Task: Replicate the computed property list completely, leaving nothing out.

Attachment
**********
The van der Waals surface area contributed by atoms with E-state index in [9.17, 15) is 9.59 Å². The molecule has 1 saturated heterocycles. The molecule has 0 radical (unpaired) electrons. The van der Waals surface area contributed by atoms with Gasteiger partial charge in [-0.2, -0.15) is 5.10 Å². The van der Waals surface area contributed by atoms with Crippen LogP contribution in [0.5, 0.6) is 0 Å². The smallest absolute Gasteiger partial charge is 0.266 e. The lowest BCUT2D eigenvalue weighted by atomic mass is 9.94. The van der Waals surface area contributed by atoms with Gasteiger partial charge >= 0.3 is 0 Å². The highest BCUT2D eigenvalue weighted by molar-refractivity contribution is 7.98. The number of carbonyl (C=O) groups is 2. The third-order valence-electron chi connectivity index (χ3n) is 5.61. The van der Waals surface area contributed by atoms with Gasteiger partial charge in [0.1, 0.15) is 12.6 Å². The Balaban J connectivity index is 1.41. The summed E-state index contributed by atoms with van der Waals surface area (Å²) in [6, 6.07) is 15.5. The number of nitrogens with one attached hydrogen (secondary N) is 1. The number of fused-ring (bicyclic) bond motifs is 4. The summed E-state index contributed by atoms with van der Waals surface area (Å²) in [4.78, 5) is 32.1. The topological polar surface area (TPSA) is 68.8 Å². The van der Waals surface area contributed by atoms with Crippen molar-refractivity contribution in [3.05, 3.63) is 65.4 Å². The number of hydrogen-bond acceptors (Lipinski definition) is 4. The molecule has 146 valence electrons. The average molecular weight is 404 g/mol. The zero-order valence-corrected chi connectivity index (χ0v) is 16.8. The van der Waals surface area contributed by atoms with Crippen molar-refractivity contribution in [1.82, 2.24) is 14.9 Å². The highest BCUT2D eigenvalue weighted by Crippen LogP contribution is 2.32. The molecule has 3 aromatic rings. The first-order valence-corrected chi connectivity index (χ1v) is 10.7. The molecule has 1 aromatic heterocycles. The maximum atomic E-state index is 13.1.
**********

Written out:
The van der Waals surface area contributed by atoms with E-state index in [9.17, 15) is 9.59 Å². The molecule has 1 saturated heterocycles. The molecule has 0 radical (unpaired) electrons. The van der Waals surface area contributed by atoms with Gasteiger partial charge in [-0.2, -0.15) is 5.10 Å². The van der Waals surface area contributed by atoms with Crippen LogP contribution in [0.5, 0.6) is 0 Å². The smallest absolute Gasteiger partial charge is 0.266 e. The lowest BCUT2D eigenvalue weighted by atomic mass is 9.94. The van der Waals surface area contributed by atoms with Gasteiger partial charge >= 0.3 is 0 Å². The highest BCUT2D eigenvalue weighted by molar-refractivity contribution is 7.98. The number of carbonyl (C=O) groups is 2. The third-order valence-electron chi connectivity index (χ3n) is 5.61. The van der Waals surface area contributed by atoms with Gasteiger partial charge in [0.1, 0.15) is 12.6 Å². The Balaban J connectivity index is 1.41. The summed E-state index contributed by atoms with van der Waals surface area (Å²) in [6, 6.07) is 15.5. The number of nitrogens with one attached hydrogen (secondary N) is 1. The number of fused-ring (bicyclic) bond motifs is 4. The summed E-state index contributed by atoms with van der Waals surface area (Å²) in [4.78, 5) is 32.1. The topological polar surface area (TPSA) is 68.8 Å². The van der Waals surface area contributed by atoms with Crippen molar-refractivity contribution in [3.05, 3.63) is 65.4 Å². The number of hydrogen-bond acceptors (Lipinski definition) is 4. The molecule has 146 valence electrons. The average molecular weight is 404 g/mol. The zero-order valence-corrected chi connectivity index (χ0v) is 16.8. The van der Waals surface area contributed by atoms with Crippen molar-refractivity contribution in [1.82, 2.24) is 14.9 Å². The highest BCUT2D eigenvalue weighted by Crippen LogP contribution is 2.32. The molecule has 3 aromatic rings. The first-order valence-corrected chi connectivity index (χ1v) is 10.7. The molecule has 1 aromatic heterocycles. The maximum atomic E-state index is 13.1.